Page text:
It was the exact revelation that music festivals are designed to provide. The Avett Brothers, about whom I'd known next to nothing, took the stage at last month's Outside Lands festival in Golden Gate Park and proceeded to blow my mind, song by song, brain cell by brain cell. Banging away on banjo, standup bass and guitar, singing the most locked-in-step mountain harmonies since the Louvin Brothers and working a kickdrum and hi-hat with their feet, they completely overtook me. They were "Thunder Road," "Death or Glory" and "Foggy Mountain Top" all wrapped in one passionate, gritty, string-breaking performance of sweat and heart.
The Avett Brothers' new album, I and Love and You, out this week, is produced by Rick Rubin, who is famous for capturing on tape the true, unadorned performances of artists from Johnny Cash to Slayer. The record certainly has a warm, being-in-the-same-room atmosphere that Rubin has always easily created, but the live energy is gone. If there's a problem with I and Love and You, it's that the Avetts themselves were too cautiously prepared; no one's picky in front of thousands, but perfectionism thrives in front of a foam-core studio sound baffle. In the recording business, this is called "pre-production," the task of poring over rough demos, rearranging choruses and making everything sound nice before recording. Pre-production is essentially editing before the editor gets a hold of things, and Rubin, the famously nonediting editor, would likely have counseled against it.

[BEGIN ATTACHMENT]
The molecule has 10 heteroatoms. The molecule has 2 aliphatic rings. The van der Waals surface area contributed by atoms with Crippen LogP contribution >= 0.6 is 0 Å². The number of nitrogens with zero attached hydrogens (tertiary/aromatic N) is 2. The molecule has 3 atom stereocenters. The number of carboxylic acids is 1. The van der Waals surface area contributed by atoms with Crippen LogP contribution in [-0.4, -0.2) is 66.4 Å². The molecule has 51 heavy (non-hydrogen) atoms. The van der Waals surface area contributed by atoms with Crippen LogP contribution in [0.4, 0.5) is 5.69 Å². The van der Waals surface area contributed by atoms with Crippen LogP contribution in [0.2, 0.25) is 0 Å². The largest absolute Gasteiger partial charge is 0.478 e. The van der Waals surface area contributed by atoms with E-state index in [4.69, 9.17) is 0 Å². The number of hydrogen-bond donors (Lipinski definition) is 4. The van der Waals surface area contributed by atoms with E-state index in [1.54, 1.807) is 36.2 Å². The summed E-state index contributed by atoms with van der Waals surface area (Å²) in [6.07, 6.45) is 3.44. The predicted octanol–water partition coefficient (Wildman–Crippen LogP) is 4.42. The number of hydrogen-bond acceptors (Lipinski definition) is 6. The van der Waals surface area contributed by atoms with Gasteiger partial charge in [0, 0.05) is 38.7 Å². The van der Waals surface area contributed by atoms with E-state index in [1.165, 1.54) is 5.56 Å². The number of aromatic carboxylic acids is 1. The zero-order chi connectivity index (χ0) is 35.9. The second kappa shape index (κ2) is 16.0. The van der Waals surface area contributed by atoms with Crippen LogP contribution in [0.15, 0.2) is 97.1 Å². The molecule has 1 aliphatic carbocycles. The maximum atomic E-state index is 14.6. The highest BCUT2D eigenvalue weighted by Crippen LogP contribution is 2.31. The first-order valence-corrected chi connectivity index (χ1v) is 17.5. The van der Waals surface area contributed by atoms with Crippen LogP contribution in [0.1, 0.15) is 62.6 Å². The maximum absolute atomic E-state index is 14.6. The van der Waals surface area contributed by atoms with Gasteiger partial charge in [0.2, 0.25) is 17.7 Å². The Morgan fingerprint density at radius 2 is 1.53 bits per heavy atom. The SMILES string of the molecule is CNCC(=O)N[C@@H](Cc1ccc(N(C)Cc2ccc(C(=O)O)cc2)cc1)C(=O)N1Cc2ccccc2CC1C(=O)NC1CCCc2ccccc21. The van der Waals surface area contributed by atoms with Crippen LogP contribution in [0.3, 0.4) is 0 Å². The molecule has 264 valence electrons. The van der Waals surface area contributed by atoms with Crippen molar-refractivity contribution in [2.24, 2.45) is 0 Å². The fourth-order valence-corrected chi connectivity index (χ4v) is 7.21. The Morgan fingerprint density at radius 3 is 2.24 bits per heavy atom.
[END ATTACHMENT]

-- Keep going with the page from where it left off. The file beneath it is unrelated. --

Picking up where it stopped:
That said, nighttimes spent in studio apartments with cheap beer and broken pencils now have a new soundtrack. Comprising almost entirely slow, pensive songs, I and Love and You swings from lonesome to hopeful and back again. "The Perfect Space" imagines a house-clearing of drunk hangers-on in exchange for "friends that I can trust, that love me for the man I'll become, not the man I was," and "January Wedding" is a simple, literary explanation for matrimony: "I hope that I don't sound too insane when I say there is darkness all around us," sings Scott Avett. "I don't feel weak, but I do need sometimes for her to protect me and re-connect me to the beauty that I'm missing." On record, the song is a candle, lit in honor of those who fill our brittle cracks, made for the moments when we wind down together. Onstage, I'd bet it's unruly as hell.